When can baby eat yogurt. Pink gingham baby bedding. Weego glass baby bottles.
The 2009 Report on Ready-To-Eat Yogurt Desserts: World Market Segmentation by City
This report was created for global strategic planners who cannot be content with traditional methods of segmenting world markets. With the advent of a "borderless world", cities become a more important criteria in prioritizing markets, as opposed to regions, continents, or countries. This report covers the top 2000 cities in over 200 countries. It does so by reporting the estimated market size (in terms of latent demand) for each major city of the world. It then ranks these cities and reports them in terms of their size as a percent of the country where they are located, their geographic region (e.g. Africa, Asia, Europe, Middle East, North America, Latin America), and the total world market.85% (19)
In performing various economic analyses for its clients, I have been occasionally asked to investigate the market potential for various products and services across cities. The purpose of the studies is to understand the density of demand within a country and the extent to which a city might be used as a point of distribution within its region. From an economic perspective, however, a city does not represent a population within rigid geographical boundaries. To an economist or strategic planner, a city represents an area of dominant influence over markets in adjacent areas. This influence varies from one industry to another, but also from one period of time to another.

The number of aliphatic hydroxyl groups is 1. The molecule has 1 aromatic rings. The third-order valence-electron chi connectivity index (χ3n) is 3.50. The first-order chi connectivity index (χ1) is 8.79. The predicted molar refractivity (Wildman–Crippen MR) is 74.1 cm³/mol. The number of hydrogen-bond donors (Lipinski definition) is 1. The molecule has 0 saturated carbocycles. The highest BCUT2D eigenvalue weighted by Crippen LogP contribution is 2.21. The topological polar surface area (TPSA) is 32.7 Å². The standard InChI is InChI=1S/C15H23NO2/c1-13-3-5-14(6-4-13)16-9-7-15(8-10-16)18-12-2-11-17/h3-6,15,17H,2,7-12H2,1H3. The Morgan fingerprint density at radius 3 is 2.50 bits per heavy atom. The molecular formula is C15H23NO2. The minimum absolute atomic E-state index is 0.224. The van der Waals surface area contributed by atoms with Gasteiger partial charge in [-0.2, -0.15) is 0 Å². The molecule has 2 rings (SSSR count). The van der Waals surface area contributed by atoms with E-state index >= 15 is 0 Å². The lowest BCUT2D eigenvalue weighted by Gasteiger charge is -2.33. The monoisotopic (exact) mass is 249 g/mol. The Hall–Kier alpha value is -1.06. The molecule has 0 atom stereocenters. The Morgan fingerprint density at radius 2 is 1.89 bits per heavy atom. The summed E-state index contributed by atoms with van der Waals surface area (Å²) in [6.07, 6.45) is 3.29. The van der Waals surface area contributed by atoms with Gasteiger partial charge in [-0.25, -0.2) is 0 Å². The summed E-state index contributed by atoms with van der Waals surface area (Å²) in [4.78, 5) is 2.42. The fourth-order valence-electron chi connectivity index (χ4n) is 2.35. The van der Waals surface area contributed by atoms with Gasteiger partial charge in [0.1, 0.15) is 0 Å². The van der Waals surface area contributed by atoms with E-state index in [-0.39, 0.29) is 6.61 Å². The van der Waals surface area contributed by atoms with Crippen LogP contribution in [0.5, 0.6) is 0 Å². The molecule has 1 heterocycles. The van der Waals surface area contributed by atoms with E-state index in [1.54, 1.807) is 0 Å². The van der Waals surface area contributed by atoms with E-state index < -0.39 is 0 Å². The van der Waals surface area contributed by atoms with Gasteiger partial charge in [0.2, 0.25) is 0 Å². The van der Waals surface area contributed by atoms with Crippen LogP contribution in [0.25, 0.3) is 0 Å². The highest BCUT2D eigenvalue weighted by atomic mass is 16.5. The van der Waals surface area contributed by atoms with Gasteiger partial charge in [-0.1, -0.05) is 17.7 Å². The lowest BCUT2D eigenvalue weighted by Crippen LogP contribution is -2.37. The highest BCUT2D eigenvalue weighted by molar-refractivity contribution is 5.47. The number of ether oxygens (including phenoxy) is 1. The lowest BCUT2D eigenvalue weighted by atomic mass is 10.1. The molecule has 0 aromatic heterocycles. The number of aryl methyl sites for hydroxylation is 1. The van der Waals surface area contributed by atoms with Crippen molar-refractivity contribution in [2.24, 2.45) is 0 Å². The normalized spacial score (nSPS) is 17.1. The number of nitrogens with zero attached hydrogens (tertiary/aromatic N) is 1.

In what follows, I summarize the economic potential for the world's major cities for "ready-to-eat yogurt desserts" for the year 2009. The goal of this report is to report my findings on the real economic potential, or what an economist calls the latent demand, represented by a city when defined as an area of dominant influence. The reader needs to realize that latent demand may or may not represent real sales.
Hopper ........................................... and Update 1